Dan Schwent
Dec 27, 2012 Dan Schwent rated it really liked it  ·  review of another edition
When a biker buddy hires him to find his birth mother, Sughrue takes the case, only to find himself ensnared in a web of drugs, sex, drugs, likes, drugs, murder, and a baby named Lester. Sughrue puts together a band of his misfit war buddies and goes on the hunt. But every damn person he talks to is lying to him...

If Raymond Chandler and Hunter S. Thompson were able to mate successfully, their offspring would be a lot like James Crumley. His books read like Dr. Gonzo pretending to be Philip Marl
...more
Kemper
Nov 07, 2012 Kemper rated it really liked it  ·  review of another edition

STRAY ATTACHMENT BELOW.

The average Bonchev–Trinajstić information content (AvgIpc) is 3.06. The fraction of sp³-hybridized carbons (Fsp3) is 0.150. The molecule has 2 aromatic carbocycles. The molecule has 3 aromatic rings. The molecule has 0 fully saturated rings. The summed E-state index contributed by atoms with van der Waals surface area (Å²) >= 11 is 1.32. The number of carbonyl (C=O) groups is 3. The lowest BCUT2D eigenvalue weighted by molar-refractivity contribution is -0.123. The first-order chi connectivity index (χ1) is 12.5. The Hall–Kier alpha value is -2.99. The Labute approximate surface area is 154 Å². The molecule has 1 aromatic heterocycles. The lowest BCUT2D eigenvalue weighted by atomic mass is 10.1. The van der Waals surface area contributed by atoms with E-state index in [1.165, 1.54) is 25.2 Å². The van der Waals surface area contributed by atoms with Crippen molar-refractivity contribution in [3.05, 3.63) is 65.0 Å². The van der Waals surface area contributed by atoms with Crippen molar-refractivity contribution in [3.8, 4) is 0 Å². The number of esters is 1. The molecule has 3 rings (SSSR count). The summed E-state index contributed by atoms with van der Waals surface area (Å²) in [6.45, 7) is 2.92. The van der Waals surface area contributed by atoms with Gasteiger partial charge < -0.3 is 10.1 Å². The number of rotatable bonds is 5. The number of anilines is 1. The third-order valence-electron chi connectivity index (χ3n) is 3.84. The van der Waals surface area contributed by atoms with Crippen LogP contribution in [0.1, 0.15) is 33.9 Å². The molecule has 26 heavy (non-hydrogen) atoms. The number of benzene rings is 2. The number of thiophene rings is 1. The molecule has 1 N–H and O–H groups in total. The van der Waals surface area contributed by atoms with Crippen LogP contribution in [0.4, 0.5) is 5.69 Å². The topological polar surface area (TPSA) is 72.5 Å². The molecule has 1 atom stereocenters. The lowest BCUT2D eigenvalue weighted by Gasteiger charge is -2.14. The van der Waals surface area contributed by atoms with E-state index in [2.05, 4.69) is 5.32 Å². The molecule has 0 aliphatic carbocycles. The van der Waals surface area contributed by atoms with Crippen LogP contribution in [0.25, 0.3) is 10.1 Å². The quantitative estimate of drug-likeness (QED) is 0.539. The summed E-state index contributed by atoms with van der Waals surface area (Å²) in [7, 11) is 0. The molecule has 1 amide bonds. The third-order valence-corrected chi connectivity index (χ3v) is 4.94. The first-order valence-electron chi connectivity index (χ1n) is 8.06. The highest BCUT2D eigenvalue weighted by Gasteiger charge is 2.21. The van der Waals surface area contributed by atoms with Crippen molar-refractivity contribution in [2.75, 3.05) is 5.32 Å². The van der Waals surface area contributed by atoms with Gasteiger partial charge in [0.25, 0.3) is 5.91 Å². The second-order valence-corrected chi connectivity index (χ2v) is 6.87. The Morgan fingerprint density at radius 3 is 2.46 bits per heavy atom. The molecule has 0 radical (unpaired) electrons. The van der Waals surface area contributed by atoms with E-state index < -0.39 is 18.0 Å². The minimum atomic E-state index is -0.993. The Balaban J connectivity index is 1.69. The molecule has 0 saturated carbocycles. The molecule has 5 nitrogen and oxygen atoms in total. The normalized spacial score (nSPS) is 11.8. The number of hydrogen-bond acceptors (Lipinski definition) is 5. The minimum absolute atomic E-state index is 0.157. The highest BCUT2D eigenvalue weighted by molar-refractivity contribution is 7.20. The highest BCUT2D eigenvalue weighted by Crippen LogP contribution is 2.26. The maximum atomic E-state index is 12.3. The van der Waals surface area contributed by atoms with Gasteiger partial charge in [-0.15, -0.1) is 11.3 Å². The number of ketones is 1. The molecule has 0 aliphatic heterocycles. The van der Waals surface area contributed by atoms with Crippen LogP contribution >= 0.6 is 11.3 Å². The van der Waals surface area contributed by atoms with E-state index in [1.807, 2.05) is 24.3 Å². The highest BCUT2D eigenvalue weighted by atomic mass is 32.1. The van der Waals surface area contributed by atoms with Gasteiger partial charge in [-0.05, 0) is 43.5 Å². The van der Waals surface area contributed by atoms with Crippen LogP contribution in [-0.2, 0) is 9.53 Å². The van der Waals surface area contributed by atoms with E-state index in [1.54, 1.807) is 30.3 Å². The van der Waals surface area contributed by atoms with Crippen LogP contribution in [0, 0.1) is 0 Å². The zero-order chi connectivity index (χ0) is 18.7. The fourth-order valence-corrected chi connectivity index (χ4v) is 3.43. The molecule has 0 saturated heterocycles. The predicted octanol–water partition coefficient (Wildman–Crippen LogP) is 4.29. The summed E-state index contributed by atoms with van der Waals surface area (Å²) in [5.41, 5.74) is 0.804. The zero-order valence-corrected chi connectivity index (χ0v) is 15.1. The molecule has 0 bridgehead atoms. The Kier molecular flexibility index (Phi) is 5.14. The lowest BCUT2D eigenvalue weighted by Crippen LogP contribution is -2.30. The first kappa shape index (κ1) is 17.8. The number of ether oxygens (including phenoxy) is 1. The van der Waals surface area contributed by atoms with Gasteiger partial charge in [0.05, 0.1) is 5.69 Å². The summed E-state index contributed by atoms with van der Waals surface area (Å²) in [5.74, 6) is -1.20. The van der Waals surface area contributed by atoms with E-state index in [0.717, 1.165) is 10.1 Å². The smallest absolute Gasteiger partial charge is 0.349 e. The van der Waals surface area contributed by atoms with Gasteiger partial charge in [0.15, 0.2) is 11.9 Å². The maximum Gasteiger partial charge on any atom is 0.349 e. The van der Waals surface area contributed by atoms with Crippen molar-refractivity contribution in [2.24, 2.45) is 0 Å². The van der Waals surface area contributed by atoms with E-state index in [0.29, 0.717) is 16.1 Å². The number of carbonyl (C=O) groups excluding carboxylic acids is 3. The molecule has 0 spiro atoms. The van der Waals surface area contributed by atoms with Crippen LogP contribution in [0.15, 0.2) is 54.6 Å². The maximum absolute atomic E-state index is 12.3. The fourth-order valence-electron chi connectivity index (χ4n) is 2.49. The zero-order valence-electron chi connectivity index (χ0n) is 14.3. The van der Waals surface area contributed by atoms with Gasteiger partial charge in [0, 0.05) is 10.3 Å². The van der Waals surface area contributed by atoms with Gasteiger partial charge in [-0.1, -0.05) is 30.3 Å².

C.W. Sughrue isn’t your typical private detective. He considers the holy trinity of the 20th century to be cash, drugs and firepower, and he uses huge amounts of all three to work his cases. A Vietnam veteran who ping pongs between paranoia, sentimentality, anger and depression, Sughrue scares even his craziest friends sometimes. And he knows a lot of crazy people.

Things have been slow in the private detective game in Montana. Sughrue has been trying to run a bar, but when the responsibility of
...more
Bill  Kerwin

For somebody who loved "The Last Good Kiss," I found this a disappointing novel--rambling, discursive and out of control. Because Crumley is still a helluva writer, many of the set-pieces--like the marvelous beginning--are wonderful. But, all taken together, they do not add up to a book.
Cathy DuPont
Jan 23, 2015 Cathy DuPont rated it really liked it  ·  review of another edition
Okay, okay, okay. It was almost a solid four star.